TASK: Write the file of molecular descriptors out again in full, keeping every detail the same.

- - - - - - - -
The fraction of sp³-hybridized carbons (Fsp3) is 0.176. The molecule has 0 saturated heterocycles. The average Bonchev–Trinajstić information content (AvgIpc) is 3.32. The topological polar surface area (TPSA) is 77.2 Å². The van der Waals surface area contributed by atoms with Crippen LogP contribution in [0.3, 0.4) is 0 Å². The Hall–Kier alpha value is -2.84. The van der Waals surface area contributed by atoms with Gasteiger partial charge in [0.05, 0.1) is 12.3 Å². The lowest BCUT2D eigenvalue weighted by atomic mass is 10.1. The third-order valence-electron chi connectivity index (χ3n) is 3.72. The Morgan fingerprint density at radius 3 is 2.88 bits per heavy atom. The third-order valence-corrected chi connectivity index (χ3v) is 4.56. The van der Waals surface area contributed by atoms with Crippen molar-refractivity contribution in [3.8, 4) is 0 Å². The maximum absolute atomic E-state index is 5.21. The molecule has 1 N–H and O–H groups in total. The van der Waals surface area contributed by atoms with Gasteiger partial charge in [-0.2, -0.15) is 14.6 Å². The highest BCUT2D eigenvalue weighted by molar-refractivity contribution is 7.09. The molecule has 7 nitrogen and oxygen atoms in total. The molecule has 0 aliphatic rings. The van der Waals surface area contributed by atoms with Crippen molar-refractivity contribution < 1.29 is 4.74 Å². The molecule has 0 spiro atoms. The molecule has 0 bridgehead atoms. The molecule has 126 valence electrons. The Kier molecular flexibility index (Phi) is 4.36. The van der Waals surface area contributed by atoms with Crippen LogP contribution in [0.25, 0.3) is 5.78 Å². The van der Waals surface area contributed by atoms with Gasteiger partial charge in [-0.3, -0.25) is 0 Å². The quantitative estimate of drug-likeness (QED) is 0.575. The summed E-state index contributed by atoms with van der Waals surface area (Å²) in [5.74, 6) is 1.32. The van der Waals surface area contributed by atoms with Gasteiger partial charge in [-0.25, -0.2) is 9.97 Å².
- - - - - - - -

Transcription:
The fraction of sp³-hybridized carbons (Fsp3) is 0.176. The molecule has 0 saturated heterocycles. The average Bonchev–Trinajstić information content (AvgIpc) is 3.32. The topological polar surface area (TPSA) is 77.2 Å². The van der Waals surface area contributed by atoms with Crippen LogP contribution in [0.3, 0.4) is 0 Å². The Hall–Kier alpha value is -2.84. The van der Waals surface area contributed by atoms with Gasteiger partial charge in [0.05, 0.1) is 12.3 Å². The lowest BCUT2D eigenvalue weighted by atomic mass is 10.1. The third-order valence-electron chi connectivity index (χ3n) is 3.72. The Morgan fingerprint density at radius 3 is 2.88 bits per heavy atom. The third-order valence-corrected chi connectivity index (χ3v) is 4.56. The van der Waals surface area contributed by atoms with Crippen molar-refractivity contribution in [3.8, 4) is 0 Å². The maximum absolute atomic E-state index is 5.21. The molecule has 1 N–H and O–H groups in total. The van der Waals surface area contributed by atoms with Gasteiger partial charge in [-0.2, -0.15) is 14.6 Å². The highest BCUT2D eigenvalue weighted by molar-refractivity contribution is 7.09. The molecule has 7 nitrogen and oxygen atoms in total. The molecule has 0 aliphatic rings. The van der Waals surface area contributed by atoms with Crippen molar-refractivity contribution < 1.29 is 4.74 Å². The molecule has 0 spiro atoms. The molecule has 0 bridgehead atoms. The molecule has 126 valence electrons. The Kier molecular flexibility index (Phi) is 4.36. The van der Waals surface area contributed by atoms with Crippen LogP contribution in [0.25, 0.3) is 5.78 Å². The van der Waals surface area contributed by atoms with Gasteiger partial charge in [-0.3, -0.25) is 0 Å². The quantitative estimate of drug-likeness (QED) is 0.575. The summed E-state index contributed by atoms with van der Waals surface area (Å²) in [5.74, 6) is 1.32. The van der Waals surface area contributed by atoms with Gasteiger partial charge in [-0.25, -0.2) is 9.97 Å².